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Securing our fragile nature

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Many years ago brown hares were a common sight on the ploughed fields at this time of year but around the mid-1970s their numbers declined sharply.

Predation and loss of habitat due to changes in farming practice were two of the explanations suggested for the downturn but I’m not sure that a definitive explanation has ever been given. Over recent years their numbers have slowly recovered, though I doubt if they will return to their previous level in my lifetime.

I stopped my car to watch a pair sitting companionably together in a stubble field. They are bonny animals, the embodiment of the wild, ever on the alert for danger, their large, black-tipped radar ears receiving and decoding all the messages coming from round about them.

There was no sign of any Mad March hare boxing, which is mistakenly thought to be two males fighting for the affections of a female. In reality it’s a female fighting off the attentions of a male which is ready for mating when she is not.

As an ecological aside, there used to be a colony of ginger hares on Kinnaber Moor on the outskirts of Montrose where Montrose Air Station, the first operational military air station of the First World War was established in 1913. Perhaps the hares moved elsewhere due to increased dog walking activity or, more likely, their hybrid strain just died out but I have heard nothing of them for years.

A thing that drove Inka One, the current Inka’s grandfather, demented, was hedgehogs. He didn’t want to pick them up and raced round them barking hysterically while the hedgehog, sensibly, rolled itself into its protective ball.

Inka Two has inherited his grandfather’s aversion so when I saw him stamping the ground with his front paws and whining I knew exactly what it meant. Hedgehogs are mainly nocturnal animals and Inka disturbed this one curled up in the undergrowth.

Hedgehogs have a varied diet which includes insects, slugs, worms, small frogs in season and eggs of ground nesting birds – more than enough you would think to sustain high numbers in the wild. But their numbers have declined so much they are heading for the endangered list.

The one place in Scotland where hedgehogs have thrived, for the time being at least, is the Outer Hebrides islands of North Uist, Benbecula and South Uist.

In the early 1970s they were introduced to the islands by enthusiastic gardeners to clean up garden slugs.

It turned out to be a terrible mistake. The islands are home to internationally important populations of ground-nesting waders including lapwing, dunlin, ringed plover, redshank and snipe.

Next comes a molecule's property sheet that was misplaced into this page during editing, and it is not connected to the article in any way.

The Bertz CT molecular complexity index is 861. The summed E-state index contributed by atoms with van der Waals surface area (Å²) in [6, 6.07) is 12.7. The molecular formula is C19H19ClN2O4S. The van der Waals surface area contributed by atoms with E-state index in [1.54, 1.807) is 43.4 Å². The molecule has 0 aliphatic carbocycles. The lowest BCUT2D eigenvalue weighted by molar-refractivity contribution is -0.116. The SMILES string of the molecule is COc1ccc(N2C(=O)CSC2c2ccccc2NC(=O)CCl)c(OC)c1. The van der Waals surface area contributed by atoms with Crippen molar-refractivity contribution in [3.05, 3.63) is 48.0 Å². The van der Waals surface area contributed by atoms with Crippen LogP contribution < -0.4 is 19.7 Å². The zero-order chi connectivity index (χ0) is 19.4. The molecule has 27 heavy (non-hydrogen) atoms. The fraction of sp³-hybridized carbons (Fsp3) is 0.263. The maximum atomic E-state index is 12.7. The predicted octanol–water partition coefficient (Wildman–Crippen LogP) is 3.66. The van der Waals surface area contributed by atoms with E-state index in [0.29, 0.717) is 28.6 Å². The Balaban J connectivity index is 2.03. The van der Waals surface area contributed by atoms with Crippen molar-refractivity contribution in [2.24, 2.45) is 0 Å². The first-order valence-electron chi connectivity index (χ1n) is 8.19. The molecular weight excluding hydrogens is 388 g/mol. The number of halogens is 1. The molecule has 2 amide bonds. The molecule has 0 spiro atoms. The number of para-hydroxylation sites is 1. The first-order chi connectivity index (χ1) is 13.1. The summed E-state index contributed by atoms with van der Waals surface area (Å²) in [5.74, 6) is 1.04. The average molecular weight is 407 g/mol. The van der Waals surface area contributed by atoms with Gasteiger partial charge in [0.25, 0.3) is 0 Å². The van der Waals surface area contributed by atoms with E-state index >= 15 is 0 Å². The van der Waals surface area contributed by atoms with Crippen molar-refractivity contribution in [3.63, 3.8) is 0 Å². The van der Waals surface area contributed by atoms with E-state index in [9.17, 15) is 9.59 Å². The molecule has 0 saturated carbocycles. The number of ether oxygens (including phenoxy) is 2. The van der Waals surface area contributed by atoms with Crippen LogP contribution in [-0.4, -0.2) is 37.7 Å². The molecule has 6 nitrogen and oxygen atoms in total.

In spring when the hedgehogs awoke, hungry from their winter hibernation, there was abundance of birds’ eggs and chicks for them to feed on. The plentiful feeding stimulated reproduction and for a time their predation put the future of the wader populations under serious pressure.

To rid the islands of what is a non-native species, Scottish Natural Heritage (SNH) undertook a long-term removal programme, trapping the hedgehogs live and returning them to the Scottish mainland for release. North Uist has been completely clear of hedgehogs for more than a year and once SNH secures further funding, the project will be rolled out to Benbecula and South Uist.

Hopefully it will restore the ecological balance in the islands but other long-term solutions will have to be found to restore the mainland numbers to anywhere near their past level.

Walking with Inka on a woodland track, a woodcock rose from rough grass and flitted off ahead of us, jouking and jinking low between the trees. Woodcock are essentially wading birds with a long, straight beak, a dumpy body and short legs, which have adapted to a woodland environment.

Their russet plumage and barred head and breast are in complete harmony with their surroundings and, for me, they are probably the most appealing of the woodland birds. Although autumn migrants from northern Europe augment our resident breeding population over the winter, sadly, there are conservation concerns for the woodcocks’ future too.

As an artistic aside, woodcock have a short, stiff pin feather on the elbow joint of each wing which was prized by Victorian artists for painting very fine lines.

There are active plans to reintroduce lynx and wolves to the Scottish countryside, which is wrapped up as something called rewilding.

I am unconvinced of the ecological benefits of reintroducing two animals missing from the Scottish landscape for hundreds of years which, for practical purposes, are no longer native species.

The enthusiasm, effort and money involved could be put to so much more effective use sustaining our woodcock, brown hares and hedgehogs, Scottish wildcats, Hebridean waders, water voles, cold water coral reefs, butterflies, bees and many more, and their habitats.

It is reckoned that 10% of Scotland’s wildlife and landscape is at risk from human intervention. Until we humans seriously make up our minds to turn around many of our ideas it seems to be the way of the world that as man and his activities increase, wildlife diminishes.